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Based on the ideas shared Kirby Ferguson’s video “Everything is a Remix” and the article “When a ‘Remix’ Is Plain Ole Plagiarism” by Adrienne LaFrance, what qualifies something as a “copy” and at one point does credit need to be given to the original source?

In both Kirby Ferguson’s video “Everything is a Remix” and Adrienne LaFrance’s article “When a ‘Remix’ Is Plain Ole Plagiarism,” the concept of what qualifies as a “copy” and the point at which credit should be given to the original source are explored.

Qualifying as a “Copy”: In the context of creative works, a “copy” typically refers to reproducing or replicating a significant portion of the original work without substantial transformation or added creative input. This can encompass both direct duplication and derivative works that closely mimic the original. Whether something qualifies as a copy often depends on the degree of similarity and the intention behind the replication. If a work significantly borrows from or imitates another without substantial alterations, it may be considered a copy.

Crediting the Original Source: Credit should be given to the original source when a derivative work or “remix” is produced. This is a matter of ethical practice and legal requirements such as copyright law. Crediting serves to acknowledge the source of inspiration, give proper recognition to the original creator, and avoid issues of plagiarism or copyright infringement. The specific point at which credit is due can vary depending on the context and the extent of the borrowed material, but a general guideline is that if a significant portion of the original work is incorporated, explicit attribution should be provided.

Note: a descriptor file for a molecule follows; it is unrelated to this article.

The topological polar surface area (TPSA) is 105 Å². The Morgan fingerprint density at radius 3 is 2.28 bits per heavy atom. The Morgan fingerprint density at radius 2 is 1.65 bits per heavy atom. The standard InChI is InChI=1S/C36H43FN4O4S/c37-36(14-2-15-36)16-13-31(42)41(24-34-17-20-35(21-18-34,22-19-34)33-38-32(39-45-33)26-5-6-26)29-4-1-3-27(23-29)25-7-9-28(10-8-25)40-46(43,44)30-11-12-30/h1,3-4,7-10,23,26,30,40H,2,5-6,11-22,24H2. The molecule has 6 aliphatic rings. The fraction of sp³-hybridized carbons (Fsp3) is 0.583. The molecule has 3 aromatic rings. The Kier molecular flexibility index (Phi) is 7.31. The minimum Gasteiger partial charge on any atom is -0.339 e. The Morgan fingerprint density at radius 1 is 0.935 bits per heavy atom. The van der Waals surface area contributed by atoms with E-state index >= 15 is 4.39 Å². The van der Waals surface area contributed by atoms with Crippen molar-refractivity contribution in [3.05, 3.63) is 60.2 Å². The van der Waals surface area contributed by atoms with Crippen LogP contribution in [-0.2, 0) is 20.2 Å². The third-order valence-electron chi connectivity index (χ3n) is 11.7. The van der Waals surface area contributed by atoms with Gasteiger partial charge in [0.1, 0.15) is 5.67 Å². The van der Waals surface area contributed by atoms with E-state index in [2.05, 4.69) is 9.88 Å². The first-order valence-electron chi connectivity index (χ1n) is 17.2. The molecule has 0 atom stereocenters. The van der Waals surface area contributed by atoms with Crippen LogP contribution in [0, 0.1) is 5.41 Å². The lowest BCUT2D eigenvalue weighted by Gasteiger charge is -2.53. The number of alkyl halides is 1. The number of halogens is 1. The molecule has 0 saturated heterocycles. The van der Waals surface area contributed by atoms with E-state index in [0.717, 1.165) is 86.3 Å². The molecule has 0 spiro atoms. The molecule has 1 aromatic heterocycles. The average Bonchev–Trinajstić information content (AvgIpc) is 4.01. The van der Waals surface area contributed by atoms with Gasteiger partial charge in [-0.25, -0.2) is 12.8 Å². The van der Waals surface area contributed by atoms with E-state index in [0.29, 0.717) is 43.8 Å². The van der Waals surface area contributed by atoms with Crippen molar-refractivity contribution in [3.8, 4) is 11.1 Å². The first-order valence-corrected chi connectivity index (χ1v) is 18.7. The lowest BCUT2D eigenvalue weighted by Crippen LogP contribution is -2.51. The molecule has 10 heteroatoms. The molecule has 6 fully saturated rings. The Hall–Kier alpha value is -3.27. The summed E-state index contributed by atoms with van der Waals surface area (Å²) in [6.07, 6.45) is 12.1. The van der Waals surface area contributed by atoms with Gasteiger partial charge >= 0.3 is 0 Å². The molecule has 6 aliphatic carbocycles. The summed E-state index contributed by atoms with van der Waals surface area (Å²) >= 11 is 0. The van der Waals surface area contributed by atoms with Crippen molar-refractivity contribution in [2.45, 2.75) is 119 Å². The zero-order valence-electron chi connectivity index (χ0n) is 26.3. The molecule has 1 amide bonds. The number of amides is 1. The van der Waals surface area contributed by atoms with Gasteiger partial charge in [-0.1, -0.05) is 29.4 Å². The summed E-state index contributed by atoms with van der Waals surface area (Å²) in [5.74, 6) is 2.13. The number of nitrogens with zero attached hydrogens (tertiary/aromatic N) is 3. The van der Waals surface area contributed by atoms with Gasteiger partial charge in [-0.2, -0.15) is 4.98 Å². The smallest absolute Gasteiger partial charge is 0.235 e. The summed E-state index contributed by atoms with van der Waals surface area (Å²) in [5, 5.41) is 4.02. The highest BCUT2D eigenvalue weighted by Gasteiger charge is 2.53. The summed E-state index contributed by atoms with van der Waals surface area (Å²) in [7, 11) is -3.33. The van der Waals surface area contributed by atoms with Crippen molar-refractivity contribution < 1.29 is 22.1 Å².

In essence, the distinction between a legitimate remix and plagiarism often hinges on the degree of transformation, creativity, and acknowledgment of the source material. While borrowing and building upon existing ideas is a fundamental aspect of creative evolution, giving credit and respecting intellectual property rights are crucial to maintaining ethical and legal standards in creative practices.

2 Comments on “Giving Credit Where Credit is Due

  1. I really like the comparison you make at the end about a movie and a book and think that’s a really interesting standard to think about for art and the similarity between pieces. I’ve also seen the reels by Cassey Ho talking about her situation and can really understand her outrage- especially because the company is much bigger than hers and can charge a lot less to customers. This seems to really violate the aspects of copyright that discuss how it impacts the market.

  2. I think most everything has been “inspired” by another piece of work if not completely copied, so I think you make a great point about where we must draw the line. Should a line be drawn? Should there be stricter restrictions than there already are? This goes back to the continual creation of culture that Sousa was arguing.